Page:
Chris Martin was ambivalent about his mood today. The downside was the death of his wife who succumbed to cancer of the uterus six months ago. He always considered himself to be a lithe, energetic, inquisitive individual with a rigid adherence to his three by three schedules (three hours workouts three times a week). At the age of forty-five his daughter used to tease him that his five- foot-eight height, thirty-two inch waist, crew-cut sandy-brown hair, unblemished complexion, and grin made him look like a college senior instead of the Executive Director of a major corporation. But the news of his wife's death was like a sledgehammer blow to the small of his back and toppled his world like an oak tree yields to the winds of a category four hurricane. Now he was determined to dispel some of the grief by sailing on a cruise ship from Copenhagen and exploring some northern countries – Denmark, Sweden, Scotland and Northern England.
The mood tilted to the upside when he considered that he was the owner and founder of the Escape Hatch Corporation that reported two billion dollars profits in the past year and the accounting department was preparing the prospectus for an initial public offering (IPO) that was expected to generate another one billion in investor funds. These future events made him feel that his prospects were unlimited. His relaxed confidence was reflected in his attire – polo shirt, shorts and sandals that were a drastic departure from his corporate image that he carefully nurtured at the corporate headquarters in Manhattan. Another major element in the upside slant was his sixteen-year-old daughter, Joy, who was her mother's double - medium height, brown eyes, and flaming red hair that cascaded over her shoulders.
"Where are we going now Dad?"
"You asked me that already. I told you that you would enjoy exploring the restaurants and shops in this airport. Where else would you find mirrors, dryers and sinks in every stall of the rest room. Was I right?" His daughter's response was quick with a compliant tone "Yes Dad, You were right." A big grin accompanied her reply.
He looked at her with an admixture of parental pride and admiration. "It's been six months since your mother died and I figured that it was time for both of us to emerge from our self-imposed isolation and move forward with our lives. I don't want you to forget your mother but I also don't want you to forget that you're young and you have plenty of life ahead of you. To answer your question we're heading to the SUV where the driver will take us to our accommodations on the ship. I've reserved two suites. Each can accommodate two persons. The suites have numerous amenities with a balcony, sitting area and sofa bed . The bathroom has a shower and bath tub. The rooms are internet wired with a computer provided. My room has a full bar and yours has soft drinks and assorted candy and snacks."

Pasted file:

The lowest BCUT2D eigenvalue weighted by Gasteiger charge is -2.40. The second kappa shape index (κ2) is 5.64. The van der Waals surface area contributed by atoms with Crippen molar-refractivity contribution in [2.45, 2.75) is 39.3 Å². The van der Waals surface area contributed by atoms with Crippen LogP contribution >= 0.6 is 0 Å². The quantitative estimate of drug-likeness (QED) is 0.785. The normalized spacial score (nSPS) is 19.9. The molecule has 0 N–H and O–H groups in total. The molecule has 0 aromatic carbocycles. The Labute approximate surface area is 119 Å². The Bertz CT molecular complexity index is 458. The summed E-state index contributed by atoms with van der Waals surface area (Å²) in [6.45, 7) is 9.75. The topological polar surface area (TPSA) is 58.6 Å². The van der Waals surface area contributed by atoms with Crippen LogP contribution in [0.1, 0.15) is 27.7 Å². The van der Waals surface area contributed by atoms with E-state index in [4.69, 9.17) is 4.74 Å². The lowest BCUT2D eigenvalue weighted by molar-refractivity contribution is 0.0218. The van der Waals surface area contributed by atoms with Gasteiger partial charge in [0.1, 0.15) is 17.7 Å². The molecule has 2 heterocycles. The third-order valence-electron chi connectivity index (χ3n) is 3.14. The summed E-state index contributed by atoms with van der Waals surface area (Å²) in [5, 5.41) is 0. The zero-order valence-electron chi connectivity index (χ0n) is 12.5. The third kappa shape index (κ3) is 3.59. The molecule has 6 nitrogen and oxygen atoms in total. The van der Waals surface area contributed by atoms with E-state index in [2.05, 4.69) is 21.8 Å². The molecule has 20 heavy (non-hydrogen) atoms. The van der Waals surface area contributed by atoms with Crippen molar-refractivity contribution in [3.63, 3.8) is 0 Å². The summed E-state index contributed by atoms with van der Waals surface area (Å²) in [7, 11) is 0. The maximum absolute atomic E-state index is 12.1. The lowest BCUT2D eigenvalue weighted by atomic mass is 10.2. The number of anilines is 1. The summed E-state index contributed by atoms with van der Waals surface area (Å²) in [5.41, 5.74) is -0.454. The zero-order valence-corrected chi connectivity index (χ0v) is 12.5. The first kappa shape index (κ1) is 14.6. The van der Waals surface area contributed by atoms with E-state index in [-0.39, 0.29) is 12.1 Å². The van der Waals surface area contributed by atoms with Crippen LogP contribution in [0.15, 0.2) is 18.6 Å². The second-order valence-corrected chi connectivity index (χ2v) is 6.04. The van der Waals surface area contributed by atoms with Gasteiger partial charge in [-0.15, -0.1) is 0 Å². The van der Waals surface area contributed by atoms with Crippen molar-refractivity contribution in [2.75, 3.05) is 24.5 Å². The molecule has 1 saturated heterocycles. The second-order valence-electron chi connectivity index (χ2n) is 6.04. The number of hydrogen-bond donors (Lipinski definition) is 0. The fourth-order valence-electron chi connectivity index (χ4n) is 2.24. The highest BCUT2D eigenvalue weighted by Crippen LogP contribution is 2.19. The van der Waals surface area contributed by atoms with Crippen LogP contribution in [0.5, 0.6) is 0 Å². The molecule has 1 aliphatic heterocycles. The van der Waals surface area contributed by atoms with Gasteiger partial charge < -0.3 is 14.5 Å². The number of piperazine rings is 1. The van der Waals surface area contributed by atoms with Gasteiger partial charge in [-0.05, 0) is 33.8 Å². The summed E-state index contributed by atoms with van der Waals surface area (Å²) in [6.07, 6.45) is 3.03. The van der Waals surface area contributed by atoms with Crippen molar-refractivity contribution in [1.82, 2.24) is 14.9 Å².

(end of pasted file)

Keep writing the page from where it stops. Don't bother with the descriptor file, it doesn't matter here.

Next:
"So I'll be alone?"
"You're a young woman. It's time for you to enjoy your own living quarters."
The trip to the cruise ship was uneventful as both father and daughter surveyed the Copenhagen architecture and winding canals through opposite sides of the SUV's passenger windows. Boarding was an equally casual procedure as befits the stature of a VIP who was the CEO of a multinational corporation. Chris' administrative assistant had efficiently submitted the multiple nuisance forms including photo IDs required before boarding. As Chris and Joy followed the luggage carriers to the gang plank they ignored the jealous grumbling complaints of the multitude in the winding queues awaiting their turn for the required interrogation in order to board. After unpacking and unwinding in their respective suites, father and daughter enjoyed the view from Chris' balcony while the crew completed the preparations for departure. The cruise ship rocked gently on its moorings with the incoming tide. The ship's interior looked like someone pressed the zoom